What you need to know

  • Google published a research paper about a new generative AI model for weather forecasting called Scalable Ensemble Envelope Diffusion Sampler (SEEDS). 
  • Weather forecasting can be expensive, especially when highly trained AI models and supercomputers are involved, and that’s where SEEDS comes into play.
  • Right now, Google’s weather-forecasting AI models are comparable in accuracy to other methods, but they are much more efficient and cost-effective.

Even with detailed weather information in the palm of our hands, thanks to our smartphones, the weather consistently surprises us. Weather forecasting won’t ever be perfect, but there may be room for it to improve, thanks to emerging technology. Using fancy artificial intelligence models and supercomputers seems like an obvious solution, but those options come with high costs. However, Google thinks it can make medium-range weather forecasting more efficient with generative artificial intelligence. 

Google recently published a report and subsequent blog post on SEEDS, an AI model that stands for Scalable Ensemble Envelope Diffusion Sampler (via Android Police). The company cites the problem with current methods for weather forecasting, such as physics-based simulation. While accurate, physics-based simulation becomes incredibly expensive at a large scale.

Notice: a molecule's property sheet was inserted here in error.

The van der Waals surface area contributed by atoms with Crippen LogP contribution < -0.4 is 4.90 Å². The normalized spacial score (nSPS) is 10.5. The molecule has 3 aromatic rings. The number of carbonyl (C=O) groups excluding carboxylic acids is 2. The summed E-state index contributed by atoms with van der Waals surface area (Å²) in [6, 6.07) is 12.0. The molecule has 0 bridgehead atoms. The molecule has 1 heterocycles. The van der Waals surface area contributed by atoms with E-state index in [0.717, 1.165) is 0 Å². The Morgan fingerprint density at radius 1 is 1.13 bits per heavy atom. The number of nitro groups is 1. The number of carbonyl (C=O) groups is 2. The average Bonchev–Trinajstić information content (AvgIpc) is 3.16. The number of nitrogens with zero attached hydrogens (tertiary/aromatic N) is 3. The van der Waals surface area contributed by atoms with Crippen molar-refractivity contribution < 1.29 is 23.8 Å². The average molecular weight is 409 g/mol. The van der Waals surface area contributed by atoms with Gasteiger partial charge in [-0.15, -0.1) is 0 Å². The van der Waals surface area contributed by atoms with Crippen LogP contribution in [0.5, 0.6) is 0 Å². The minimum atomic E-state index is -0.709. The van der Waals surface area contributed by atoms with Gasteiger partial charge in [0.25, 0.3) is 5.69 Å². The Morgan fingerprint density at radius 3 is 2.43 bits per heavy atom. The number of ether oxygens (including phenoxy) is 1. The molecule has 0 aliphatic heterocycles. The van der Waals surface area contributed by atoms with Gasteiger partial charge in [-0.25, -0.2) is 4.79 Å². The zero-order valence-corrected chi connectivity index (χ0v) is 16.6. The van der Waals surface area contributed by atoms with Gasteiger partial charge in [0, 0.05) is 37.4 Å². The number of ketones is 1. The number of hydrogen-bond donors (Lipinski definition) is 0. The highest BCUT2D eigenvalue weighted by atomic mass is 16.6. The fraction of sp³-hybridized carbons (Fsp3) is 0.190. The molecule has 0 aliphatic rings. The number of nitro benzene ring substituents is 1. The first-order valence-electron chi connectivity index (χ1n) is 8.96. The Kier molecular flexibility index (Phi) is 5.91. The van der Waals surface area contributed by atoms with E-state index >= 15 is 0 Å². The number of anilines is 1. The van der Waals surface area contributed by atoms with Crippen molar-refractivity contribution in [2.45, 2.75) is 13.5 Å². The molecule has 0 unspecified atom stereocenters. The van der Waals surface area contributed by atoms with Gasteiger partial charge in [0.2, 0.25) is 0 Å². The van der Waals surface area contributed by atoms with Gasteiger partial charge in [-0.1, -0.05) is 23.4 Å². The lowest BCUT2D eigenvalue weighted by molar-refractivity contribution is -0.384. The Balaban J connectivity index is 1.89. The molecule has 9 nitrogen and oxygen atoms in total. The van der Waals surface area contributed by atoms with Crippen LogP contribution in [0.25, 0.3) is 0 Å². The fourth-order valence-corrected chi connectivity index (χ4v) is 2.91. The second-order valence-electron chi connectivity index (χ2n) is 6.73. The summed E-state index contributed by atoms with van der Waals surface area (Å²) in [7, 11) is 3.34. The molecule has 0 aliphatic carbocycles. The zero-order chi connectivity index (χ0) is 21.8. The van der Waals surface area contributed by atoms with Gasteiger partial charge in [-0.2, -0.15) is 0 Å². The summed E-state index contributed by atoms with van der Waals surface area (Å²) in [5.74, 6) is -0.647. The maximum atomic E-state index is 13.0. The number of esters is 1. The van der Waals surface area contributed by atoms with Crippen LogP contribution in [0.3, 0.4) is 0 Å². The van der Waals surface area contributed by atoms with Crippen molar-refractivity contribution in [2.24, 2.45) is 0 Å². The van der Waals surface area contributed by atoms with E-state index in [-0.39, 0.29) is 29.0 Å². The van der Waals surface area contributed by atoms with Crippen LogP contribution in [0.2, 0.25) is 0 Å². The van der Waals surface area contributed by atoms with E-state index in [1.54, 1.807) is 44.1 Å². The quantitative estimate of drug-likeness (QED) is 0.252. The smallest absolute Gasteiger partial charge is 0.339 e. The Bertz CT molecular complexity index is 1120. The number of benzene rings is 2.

By comparison, Google says that SEEDS can “efficiently generate ensembles of weather forecasts at scale at a small fraction of the cost of traditional physics-based forecasting models.”

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As they currently stand, AI models are not more accurate than other weather forecasting methods, but they are comparable. In the future, models like SEEDS could grow to be more accurate than physics-based models. However, a more realistic future could see a mix of physics-based models and generative AI models used to balance accuracy, efficiency, and scalability. 

“SEEDS leverages the power of generative AI to produce ensemble forecasts comparable to those from the operational U.S. forecast system, but at an accelerated pace,” Google says. “The results reported in this paper need only 2 seeding forecasts from the operational system, which generates 31 forecasts in its current version.”

Google thinks that the increased efficiency of generative AI could allow weather reporting institutions to invest in forecasting in different ways. If a model like SEEDS could take a few physics-based models and turn them into a multitude of weather distributions, the money and resources saved from using fewer traditional simulations could fund a greater number of forecasts released more often. Alternatively, Google says the extra resources could be used to create more detailed physics-based models. 

The SEEDS model joins MetNet-3 and GraphCast as Google’s newest weather-related technologies. Whether or not SEEDS ever powers a consumer-grade product, it’s cool to see use cases for AI outside of chatbots and image generators.

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